Business Profile | Martin Slark

March 2012 View more

NMAG0312_BusinessIn his 35-year career with Molex Incorporated, Martin Slark has served the Lisle-based electronic-component manufacturer at its offices in Europe, Asia, and the U.S. His cosmopolitan outlook and experience surely has bolstered Slark’s ability to grow and move the Molex product portfolio deeper into international markets. In fact, Slark directed Molex’s global reorganization that was started in 2007, the most significant change to the company in 40 years. The company experienced record-breaking revenues and profits in fiscal 2011, and is well positioned for future growth.

In addition to serving as the vice chairman on Molex’s board of directors, Slark is a board member of the Hub Group, a Downers-Grove based intermodal logistics company; Liberty Mutual Insurance, a Boston-based property and casualty insurer; and Northern Trust, a Chicago-based financial holding company. Naperville Magazine recently interviewed Slark to learn more about Molex Incorporated, our corporate neighbor to the east, and his role as its chief executive officer.


From electronic and fiber optic interconnects to switches and application tooling, Molex manufacturers over 100,000 products in three main product divisions. Can you give us a summary of who your customers are and how your products are used?

Our customers are major global original equipment manufacturers; since virtually any electronic or fiber optic device requires a connector to work, most major global companies are our customers. You will find our products in thousands of applications that range from automobiles, smart phones, tablets, and computers to heart monitors, appliances, robotic equipment and network servers. Last year we sold 60 billion components to 10,000 customers. More recently we have expanded into solid-state lighting and audio components.

You’ve served Molex in various administrative, operational, and executive positions, both here and abroad. I’ve been told that almost half of the 800 employees in the corporate office in Lisle live in the greater Naperville area. Does Molex have a formal career development program?

We take talent management very seriously at Molex. Our global talent-management program extends well beyond Lisle and covers a large portion of our more than 33,000 employees worldwide. Elements of our program include assessments used for recruitment and selection, a strong on-boarding program, assessments of performance and potential to identify high potentials, a comprehensive succession planning program, and customized leadership development at various levels of our organization. We also provide many personal and professional learning opportunities for all of our employees through our online learning management system and training programs.

Molex is indeed a philanthropic neighbor; the company makes sizeable donations to the Morton Arboretum, DuPage Habitat for Humanity, Fermilab Friends for Science Education, and SciTech. Tell us about the special lighting system that the company donated to the Arboretum.

Molex is a longtime supporter of the Morton Arboretum with the Krehbiel Family, who founded Molex, who started the association many years ago. With the Arboretum being a leader in identifying green practices and techniques, we thought it would be a perfect fit for our sustainable-lighting system. These LED lights have a long life span and are not manufactured with mercury or other toxic substances that are environmental and health hazards if not disposed of correctly. Our Transcend RM2 lights operate more efficiently and consume less electricity than conventional incandescent or fluorescent lighting, so we were very pleased to offer the Arboretum the opportunity to showcase this environmentally friendly lighting system.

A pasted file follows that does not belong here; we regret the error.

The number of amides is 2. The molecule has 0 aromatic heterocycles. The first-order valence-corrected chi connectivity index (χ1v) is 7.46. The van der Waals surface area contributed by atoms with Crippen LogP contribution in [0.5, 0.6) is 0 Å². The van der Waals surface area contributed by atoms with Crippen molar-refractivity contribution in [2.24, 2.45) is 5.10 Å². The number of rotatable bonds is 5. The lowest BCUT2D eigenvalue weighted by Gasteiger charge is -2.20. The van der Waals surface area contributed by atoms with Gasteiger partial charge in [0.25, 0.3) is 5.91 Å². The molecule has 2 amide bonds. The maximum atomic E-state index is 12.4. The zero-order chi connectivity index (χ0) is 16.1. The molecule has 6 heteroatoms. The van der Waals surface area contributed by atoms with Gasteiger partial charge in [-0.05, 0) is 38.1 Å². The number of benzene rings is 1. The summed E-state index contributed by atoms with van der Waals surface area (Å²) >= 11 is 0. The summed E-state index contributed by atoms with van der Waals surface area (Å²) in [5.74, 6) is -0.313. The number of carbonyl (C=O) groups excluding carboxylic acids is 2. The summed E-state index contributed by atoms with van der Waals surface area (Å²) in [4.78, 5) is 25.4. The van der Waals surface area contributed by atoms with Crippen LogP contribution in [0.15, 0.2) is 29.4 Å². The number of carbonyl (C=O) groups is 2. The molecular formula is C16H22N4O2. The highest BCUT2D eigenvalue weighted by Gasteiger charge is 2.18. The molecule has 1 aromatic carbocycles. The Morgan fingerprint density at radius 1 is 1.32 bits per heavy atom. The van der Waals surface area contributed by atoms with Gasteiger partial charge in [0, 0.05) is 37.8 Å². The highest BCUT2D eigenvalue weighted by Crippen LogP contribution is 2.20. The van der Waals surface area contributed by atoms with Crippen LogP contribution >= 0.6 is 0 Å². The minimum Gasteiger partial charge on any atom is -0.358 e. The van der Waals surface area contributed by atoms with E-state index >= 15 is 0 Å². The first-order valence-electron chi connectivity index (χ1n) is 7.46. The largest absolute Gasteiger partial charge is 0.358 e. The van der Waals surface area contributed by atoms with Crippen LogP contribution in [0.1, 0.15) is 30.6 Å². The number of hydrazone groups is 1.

You’ve run more than a dozen marathons and won the CEO Challenge in the Chicago Marathon 50+ age group in 2007. Can you share with us more about this passion of yours?

My priorities are health, family, and career. I make health a priority because without it, you limit the time you spend with your family and your ability to build a career. I am passionate about running for many reasons, but one big one is that I travel a lot—often overseas—and you can’t always find a gym. You can find a place to run almost anywhere you go in the world. Molex has a successful running team; I am happy to tell you that we have a lot of younger team members who are much faster than I! For me it is a great stress reliever that also helps me stay physically fit. I think no matter what activity you like to do, getting regular exercise—so you stay active and healthy—is the best thing you can do for your family, your career, and yourself.

You serve as the vice chairman and treasurer of the Landmark School in Massachusetts, which serves students with language-based learning disabilities. How did you become involved with the institution?

My wife Cathy and I are both involved with Landmark School. Our son David went there at the age of 14; even though he has a strong IQ, he struggled with reading. David was diagnosed with dyslexia, which he inherited from me. After four years at Landmark, we were very proud that he received an academic scholarship to college. About one in 20 children in America suffer from dyslexia, and unfortunately many do not get the right support and aren’t able to reach their full potential. What we realized, as a result of my son’s experience, is that the way you overcome challenges—like learning disabilities—is through the help of a good support system. In my son’s case, that was Landmark School. Even though our son graduated more than 10 years ago, because of the difference it made in his life, both Cathy and I continue to serve on the Landmark board and are active supporters of the school and its mission.

Photo by Mike Hudson